|Hurricane Katrina 2005
|2004 Asian Tsunami Sri Lanka
|Japan Eathquake/Tsunami 2011
(2011-03-27) Iwate Prefecture (Kamaishi City and the town of Ohtsuchicho):
The medical infrastructure in the town of Ohtsuchicho was totally devastated due to the torrential tsunami. The clinics and hospitals in the coastal area were all washed away and their doctors and nurses were displaced as well. Hence, they are engaged in relief activities while they themselves are evacuated at the evacuation shelters.
The medical activities in Ohtsuchicho were headed by the staff of the local Ohtsuchi Hospital which also helped AMDA in procuring medical supplies. However, as the hospital had to undergo the suspension of their services until Apr. 15th (for the first time since the tsunami hit; allowing its employees to take some time off to take care of their personal matters), the evacuation shelters under its direction have been facing difficulties in their daily operations.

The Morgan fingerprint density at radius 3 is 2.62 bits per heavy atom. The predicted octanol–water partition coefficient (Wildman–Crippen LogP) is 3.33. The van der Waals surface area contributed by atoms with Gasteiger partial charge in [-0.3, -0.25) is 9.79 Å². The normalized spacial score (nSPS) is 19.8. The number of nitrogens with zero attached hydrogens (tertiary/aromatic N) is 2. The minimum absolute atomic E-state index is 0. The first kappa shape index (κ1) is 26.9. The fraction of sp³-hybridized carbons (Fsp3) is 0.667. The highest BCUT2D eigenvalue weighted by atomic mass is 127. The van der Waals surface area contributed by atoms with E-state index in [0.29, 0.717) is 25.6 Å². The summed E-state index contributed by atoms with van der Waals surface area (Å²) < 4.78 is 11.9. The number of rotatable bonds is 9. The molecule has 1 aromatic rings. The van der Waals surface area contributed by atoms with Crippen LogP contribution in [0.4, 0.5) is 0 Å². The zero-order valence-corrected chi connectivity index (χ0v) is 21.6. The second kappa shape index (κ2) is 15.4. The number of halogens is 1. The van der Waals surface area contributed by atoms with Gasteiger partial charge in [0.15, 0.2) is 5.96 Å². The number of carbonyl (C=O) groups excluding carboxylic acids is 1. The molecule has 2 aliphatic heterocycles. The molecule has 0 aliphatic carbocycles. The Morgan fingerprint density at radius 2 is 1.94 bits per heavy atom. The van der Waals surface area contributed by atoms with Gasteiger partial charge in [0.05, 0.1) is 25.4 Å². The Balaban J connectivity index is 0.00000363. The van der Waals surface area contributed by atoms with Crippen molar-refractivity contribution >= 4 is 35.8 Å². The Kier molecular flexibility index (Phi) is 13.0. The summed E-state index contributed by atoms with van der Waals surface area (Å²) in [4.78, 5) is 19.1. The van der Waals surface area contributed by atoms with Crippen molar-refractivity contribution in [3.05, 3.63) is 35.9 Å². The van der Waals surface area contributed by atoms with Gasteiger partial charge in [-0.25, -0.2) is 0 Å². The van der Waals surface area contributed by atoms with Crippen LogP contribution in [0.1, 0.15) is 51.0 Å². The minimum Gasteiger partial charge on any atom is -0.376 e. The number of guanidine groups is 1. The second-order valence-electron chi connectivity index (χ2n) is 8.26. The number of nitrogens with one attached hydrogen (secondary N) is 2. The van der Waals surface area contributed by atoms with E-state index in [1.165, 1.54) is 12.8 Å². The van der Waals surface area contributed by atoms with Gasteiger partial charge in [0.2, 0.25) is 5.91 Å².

At Ohtsuchicho High School, due to the lack of coordination, things have been rather confounding as many relief organizations come and go in a short period of time. As of Mar. 24th, teams from AMDA as well as Osaka and Aomori’s medical associations have been active (all comprising a number of staff.) It is also reported that having a pharmacist in the team is very important in providing coherent services as most of the medicines are generic ones.
Majority of patients at Ohtsuchi High School are those with chronic diseases. Therefore, they all requested the medicines they regularly take.